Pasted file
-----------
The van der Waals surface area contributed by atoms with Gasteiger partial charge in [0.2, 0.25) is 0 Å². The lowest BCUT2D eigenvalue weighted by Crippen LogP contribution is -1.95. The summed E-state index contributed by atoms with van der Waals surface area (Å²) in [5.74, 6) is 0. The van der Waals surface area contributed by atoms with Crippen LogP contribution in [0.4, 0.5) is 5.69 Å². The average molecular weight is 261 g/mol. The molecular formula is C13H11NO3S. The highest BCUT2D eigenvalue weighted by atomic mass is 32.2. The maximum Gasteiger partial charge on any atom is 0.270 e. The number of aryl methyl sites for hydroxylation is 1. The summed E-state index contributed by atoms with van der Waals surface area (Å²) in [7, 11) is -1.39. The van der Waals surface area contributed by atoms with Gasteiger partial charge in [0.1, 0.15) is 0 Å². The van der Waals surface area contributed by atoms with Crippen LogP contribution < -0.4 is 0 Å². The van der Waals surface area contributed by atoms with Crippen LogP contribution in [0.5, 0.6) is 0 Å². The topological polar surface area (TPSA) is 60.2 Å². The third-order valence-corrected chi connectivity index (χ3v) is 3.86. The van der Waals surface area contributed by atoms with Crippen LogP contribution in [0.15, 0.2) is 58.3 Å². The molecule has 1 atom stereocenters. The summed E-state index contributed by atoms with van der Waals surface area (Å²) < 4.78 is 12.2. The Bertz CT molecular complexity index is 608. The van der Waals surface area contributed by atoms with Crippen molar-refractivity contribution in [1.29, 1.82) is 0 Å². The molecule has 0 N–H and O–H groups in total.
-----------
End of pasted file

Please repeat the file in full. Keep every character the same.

The van der Waals surface area contributed by atoms with Gasteiger partial charge in [0.2, 0.25) is 0 Å². The lowest BCUT2D eigenvalue weighted by Crippen LogP contribution is -1.95. The summed E-state index contributed by atoms with van der Waals surface area (Å²) in [5.74, 6) is 0. The van der Waals surface area contributed by atoms with Crippen LogP contribution in [0.4, 0.5) is 5.69 Å². The average molecular weight is 261 g/mol. The molecular formula is C13H11NO3S. The highest BCUT2D eigenvalue weighted by atomic mass is 32.2. The maximum Gasteiger partial charge on any atom is 0.270 e. The number of aryl methyl sites for hydroxylation is 1. The summed E-state index contributed by atoms with van der Waals surface area (Å²) in [7, 11) is -1.39. The van der Waals surface area contributed by atoms with Gasteiger partial charge in [0.1, 0.15) is 0 Å². The van der Waals surface area contributed by atoms with Crippen LogP contribution < -0.4 is 0 Å². The van der Waals surface area contributed by atoms with Crippen LogP contribution in [0.5, 0.6) is 0 Å². The topological polar surface area (TPSA) is 60.2 Å². The third-order valence-corrected chi connectivity index (χ3v) is 3.86. The van der Waals surface area contributed by atoms with Crippen LogP contribution in [0.15, 0.2) is 58.3 Å². The molecule has 1 atom stereocenters. The summed E-state index contributed by atoms with van der Waals surface area (Å²) < 4.78 is 12.2. The Bertz CT molecular complexity index is 608. The van der Waals surface area contributed by atoms with Crippen molar-refractivity contribution in [1.29, 1.82) is 0 Å². The molecule has 0 N–H and O–H groups in total.